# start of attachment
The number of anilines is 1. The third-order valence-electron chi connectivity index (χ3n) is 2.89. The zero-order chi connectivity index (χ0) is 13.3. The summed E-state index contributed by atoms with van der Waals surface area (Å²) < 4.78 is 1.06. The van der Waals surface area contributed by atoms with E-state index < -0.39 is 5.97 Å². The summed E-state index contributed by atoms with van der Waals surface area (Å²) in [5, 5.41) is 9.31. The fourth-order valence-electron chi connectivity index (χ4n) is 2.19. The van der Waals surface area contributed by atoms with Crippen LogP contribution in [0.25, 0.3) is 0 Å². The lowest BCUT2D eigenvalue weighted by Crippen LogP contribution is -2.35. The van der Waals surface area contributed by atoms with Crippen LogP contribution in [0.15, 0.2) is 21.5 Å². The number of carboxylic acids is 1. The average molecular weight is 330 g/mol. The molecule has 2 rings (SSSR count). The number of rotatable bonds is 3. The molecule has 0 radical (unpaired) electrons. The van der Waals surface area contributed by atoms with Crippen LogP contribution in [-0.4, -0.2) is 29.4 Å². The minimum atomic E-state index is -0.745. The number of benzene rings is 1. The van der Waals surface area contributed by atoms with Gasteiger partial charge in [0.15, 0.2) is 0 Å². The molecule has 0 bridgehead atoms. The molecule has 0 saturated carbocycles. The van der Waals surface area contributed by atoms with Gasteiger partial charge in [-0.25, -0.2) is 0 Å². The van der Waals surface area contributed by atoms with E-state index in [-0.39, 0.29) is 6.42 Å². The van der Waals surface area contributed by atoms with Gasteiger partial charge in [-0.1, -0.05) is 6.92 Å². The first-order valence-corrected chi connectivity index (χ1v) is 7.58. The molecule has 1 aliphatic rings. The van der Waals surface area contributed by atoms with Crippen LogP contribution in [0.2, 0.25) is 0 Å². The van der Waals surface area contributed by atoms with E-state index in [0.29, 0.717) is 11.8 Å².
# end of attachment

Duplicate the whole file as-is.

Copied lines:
The number of anilines is 1. The third-order valence-electron chi connectivity index (χ3n) is 2.89. The zero-order chi connectivity index (χ0) is 13.3. The summed E-state index contributed by atoms with van der Waals surface area (Å²) < 4.78 is 1.06. The van der Waals surface area contributed by atoms with E-state index < -0.39 is 5.97 Å². The summed E-state index contributed by atoms with van der Waals surface area (Å²) in [5, 5.41) is 9.31. The fourth-order valence-electron chi connectivity index (χ4n) is 2.19. The van der Waals surface area contributed by atoms with Crippen LogP contribution in [0.25, 0.3) is 0 Å². The lowest BCUT2D eigenvalue weighted by Crippen LogP contribution is -2.35. The van der Waals surface area contributed by atoms with Crippen LogP contribution in [0.15, 0.2) is 21.5 Å². The number of carboxylic acids is 1. The average molecular weight is 330 g/mol. The molecule has 2 rings (SSSR count). The number of rotatable bonds is 3. The molecule has 0 radical (unpaired) electrons. The van der Waals surface area contributed by atoms with Crippen LogP contribution in [-0.4, -0.2) is 29.4 Å². The minimum atomic E-state index is -0.745. The number of benzene rings is 1. The van der Waals surface area contributed by atoms with Gasteiger partial charge in [0.15, 0.2) is 0 Å². The molecule has 0 bridgehead atoms. The molecule has 0 saturated carbocycles. The van der Waals surface area contributed by atoms with Gasteiger partial charge in [-0.25, -0.2) is 0 Å². The van der Waals surface area contributed by atoms with E-state index in [-0.39, 0.29) is 6.42 Å². The van der Waals surface area contributed by atoms with Gasteiger partial charge in [-0.1, -0.05) is 6.92 Å². The first-order valence-corrected chi connectivity index (χ1v) is 7.58. The molecule has 1 aliphatic rings. The van der Waals surface area contributed by atoms with Crippen LogP contribution in [0.2, 0.25) is 0 Å². The van der Waals surface area contributed by atoms with E-state index in [0.29, 0.717) is 11.8 Å².